Riga – the capital of Latvia, and a major commercial and cultural centre. Population: 735000 inhabitants
Some historical facts
Riga was founded in 1201 by German crusaders. Before then, a Liv village of merchants and sailors existed where Old Town now sits. The Livs were one of several nations that resided in the territory now known as Latvia. At the beginning of the 13th century, international trading opportunities grew rapidly. Riga joined the Hanseatic League, Europe’s first common market. At its height in the 14th and 15th centuries the Hanseatic League was as powerful as any monarchy in Europe, and Riga thrived. The houses in Old Town and the city centre remind us of this period of major German cultural influence.
In the 16th century, Riga was occupied by Polish troops, but in 1621 was conquered by the Swedes and became the largest and most developed city in Sweden. In 1710, during the Great Northern War, Riga and most of Latvia was invaded by the Russian Tsar Peter the Great and annexed to Russia.
At the turn of the 20th century, Riga possessed the second largest port in the Russian Empire. Once again the city was flourishing; magnificent Art Nouveau style buildings were erected. These masterpieces created by German, Russian and Latvian architects are still very much appreciated by locals, and cause foreign tourists to gaze upwards in amazement. The historic centre of Riga has been declared a World Heritage Site by UNESCO, which recognizes that Riga has the finest collection of Art Nouveau architecture in Europe.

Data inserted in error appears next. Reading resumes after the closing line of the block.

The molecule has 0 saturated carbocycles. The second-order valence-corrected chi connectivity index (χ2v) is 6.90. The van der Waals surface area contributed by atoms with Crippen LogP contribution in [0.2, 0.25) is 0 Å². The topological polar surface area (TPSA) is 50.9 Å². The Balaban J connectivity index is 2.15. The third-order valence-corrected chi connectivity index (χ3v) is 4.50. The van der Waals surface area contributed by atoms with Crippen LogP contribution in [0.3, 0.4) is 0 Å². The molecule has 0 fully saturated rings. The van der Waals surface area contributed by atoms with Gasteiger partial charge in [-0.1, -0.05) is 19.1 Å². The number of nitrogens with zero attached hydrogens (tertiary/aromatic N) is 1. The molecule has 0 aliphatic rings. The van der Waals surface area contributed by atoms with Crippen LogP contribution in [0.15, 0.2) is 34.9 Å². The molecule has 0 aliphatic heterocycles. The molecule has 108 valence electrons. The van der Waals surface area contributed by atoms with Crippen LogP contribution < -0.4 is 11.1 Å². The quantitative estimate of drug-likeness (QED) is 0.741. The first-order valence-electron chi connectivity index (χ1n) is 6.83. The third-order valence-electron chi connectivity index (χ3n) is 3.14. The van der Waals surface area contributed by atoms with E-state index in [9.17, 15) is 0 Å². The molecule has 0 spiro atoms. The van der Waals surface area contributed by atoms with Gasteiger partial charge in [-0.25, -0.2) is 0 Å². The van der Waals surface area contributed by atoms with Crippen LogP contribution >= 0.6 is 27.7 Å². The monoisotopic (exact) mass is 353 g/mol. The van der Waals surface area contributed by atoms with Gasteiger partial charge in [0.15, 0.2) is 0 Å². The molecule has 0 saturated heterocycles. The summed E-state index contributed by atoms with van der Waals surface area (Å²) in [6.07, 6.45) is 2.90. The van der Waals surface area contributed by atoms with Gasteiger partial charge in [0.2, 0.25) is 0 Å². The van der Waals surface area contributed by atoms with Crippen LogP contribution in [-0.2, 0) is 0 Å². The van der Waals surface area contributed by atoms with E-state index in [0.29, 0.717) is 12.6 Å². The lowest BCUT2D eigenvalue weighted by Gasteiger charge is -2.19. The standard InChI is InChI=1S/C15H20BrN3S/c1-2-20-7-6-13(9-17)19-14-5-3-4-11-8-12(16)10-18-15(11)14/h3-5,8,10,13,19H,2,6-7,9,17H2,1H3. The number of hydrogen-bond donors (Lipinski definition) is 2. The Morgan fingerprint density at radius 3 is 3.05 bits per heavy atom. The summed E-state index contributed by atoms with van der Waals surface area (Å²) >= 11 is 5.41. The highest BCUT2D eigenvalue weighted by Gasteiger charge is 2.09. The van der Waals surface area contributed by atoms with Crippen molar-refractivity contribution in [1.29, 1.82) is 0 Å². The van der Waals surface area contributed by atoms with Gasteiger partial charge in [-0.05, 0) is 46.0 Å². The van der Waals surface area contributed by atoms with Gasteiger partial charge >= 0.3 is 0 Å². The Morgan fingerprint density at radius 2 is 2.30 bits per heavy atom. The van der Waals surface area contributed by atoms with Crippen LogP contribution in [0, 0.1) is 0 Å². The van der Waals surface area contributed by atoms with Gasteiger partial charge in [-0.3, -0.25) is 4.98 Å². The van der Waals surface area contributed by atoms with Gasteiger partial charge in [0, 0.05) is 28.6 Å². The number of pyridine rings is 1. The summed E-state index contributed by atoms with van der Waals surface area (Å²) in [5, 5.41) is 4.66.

In 1918 Latvia declared its independence, and for the first time in history, Latvian became the official language of Latvia. From then until World War II, Riga became known as a premiere city of style and produced Europe’s highest number of university graduates. Because of its numerous shops, cafes, and elegantly-dressed people, Riga was dubbed the “little Paris”. After World War II, Latvia was annexed into the Soviet Union and regained sovereignty only in 1991.
Over the last decade, Riga’s buildings are being restored and the city modernised. Gradually Riga has converted itself into a cosy and modern European city, as well as a centre of various cultural and sporting events. In 2002, Riga rang in its 800 anniversary in fine style, offering both traditional and modern festivities as the entire city celebrated for days. In 2003 the Eurovision Song Contest and the international “Cutty Sark” regatta took place in Riga. In 2006, Riga will host the Ice-Hockey World Championship, an event which the hockey-loving Latvians await with much anticipation.
Local sights and attractions
(for more detailed information please see: sights and attractions)
Places to go
Riga Tourism Information Centres:
- Ratslaukums 6 (in the Blackheads House), tel: +371 703 79 00, fax: +371 703 79 10, firstname.lastname@example.org
- Pragas iela 1 (in the Bus station), tel: +371 722 05 55
- Stacijas laukums 2 (in the Railway station), tel: +371 723 38 15
- Smilsu iela 4 (in the Latvian Tourism Information Bureau), tel: +371 722 46 64, fax: +371 722 46 65, email@example.com
Public transport in Riga
For more detailed information, please see specialised sections on this website.